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BarryK
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PostPosted: Sun 29 Jan 2012, 20:43    Post subject:  

As Lobster said, Wary (and Racy) is LTS.
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Flash
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PostPosted: Sun 29 Jan 2012, 22:51    Post subject:  

Would someone please explain what LTS means in this context? Confused Thanks.
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James C


Joined: 26 Mar 2009
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PostPosted: Sun 29 Jan 2012, 22:59    Post subject:  

Long Term Support.

As an example, Debian Lenny 5 (the prior LTS release) was released in 02/2009 and wasn't replaced until Debian Squeeze 6.0 was released in 02/2011...basically the base remains stable for a long period with only periodic updates.In a word, more stability instead of frequent totally new releases.
HTH.
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Monsie


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PostPosted: Mon 30 Jan 2012, 05:49    Post subject: How about an LTS (Long Term Support) stable Puppy version  

Hi all,

Long Term Supported distro releases are tending now to be built with a linux kernel that is designated for long term support also... a period of two years minimum but possibly longer. In this sense, both Wary and Racy fit the bill because both have kernels that are officially supported over the long term by the maintainers such as Greg Kroah-Hartman. This recent article https://www.linux.com/news/featured-blogs/196-zonker/535313-updates-on-the-stable-and-longterm-kernel-trees explains a little bit about which kernels are currently being supported for the long term.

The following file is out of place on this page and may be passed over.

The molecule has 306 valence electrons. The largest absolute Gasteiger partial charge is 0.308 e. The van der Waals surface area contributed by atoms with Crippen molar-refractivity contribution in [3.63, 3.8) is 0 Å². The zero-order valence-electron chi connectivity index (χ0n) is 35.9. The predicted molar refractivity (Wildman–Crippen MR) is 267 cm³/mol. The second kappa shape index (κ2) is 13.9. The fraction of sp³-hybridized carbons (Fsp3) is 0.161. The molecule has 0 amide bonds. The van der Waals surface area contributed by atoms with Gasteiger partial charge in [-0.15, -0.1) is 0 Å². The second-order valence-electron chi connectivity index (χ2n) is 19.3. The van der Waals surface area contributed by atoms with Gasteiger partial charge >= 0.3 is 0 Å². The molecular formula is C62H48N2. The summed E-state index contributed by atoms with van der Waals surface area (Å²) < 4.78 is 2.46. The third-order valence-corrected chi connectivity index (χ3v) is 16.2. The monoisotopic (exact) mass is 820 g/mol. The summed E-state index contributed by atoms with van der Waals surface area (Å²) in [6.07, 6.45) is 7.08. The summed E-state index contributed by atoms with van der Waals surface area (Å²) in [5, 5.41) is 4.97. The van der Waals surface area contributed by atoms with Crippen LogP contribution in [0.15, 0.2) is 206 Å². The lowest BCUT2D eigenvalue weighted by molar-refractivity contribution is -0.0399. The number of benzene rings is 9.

Cheers,
Monsie

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tronkel


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PostPosted: Mon 30 Jan 2012, 08:24    Post subject:  

I don't doubt that Wary and Racy are intended as LTS versions - therefore either could be used as such.

Let's consider the"marketing" aspects of these 2 versions.

Especially in the case of Racy, this version is promoted as being more suitable for newer hardware (says so on the tin). This appears to imply therefore that this version is "cutting edge" and is then at odds with the adjective "conservative" as an LTS description would convey. Descriptively then. Wary appears to fit the LTS description better. Also in the case of Tuuxxx's 2.16X, this is a mixture of a conservative kernel and modern packages - so it seems to fall between two stools in this regard.

This LTS idea is more of a presentational concept than a technical one. Of course the kernel version used is fundamentally important for the implementation of the LTS version. As part of the sales pitch for the Racy and Wary versions there is no mention of a fixed term for providing support c.f. Ubuntu talking about 5 years for Precise Pangolin. Stipulating this fixed term has served Ubuntu well up to now, so maybe Puppy should also make available something along these lines.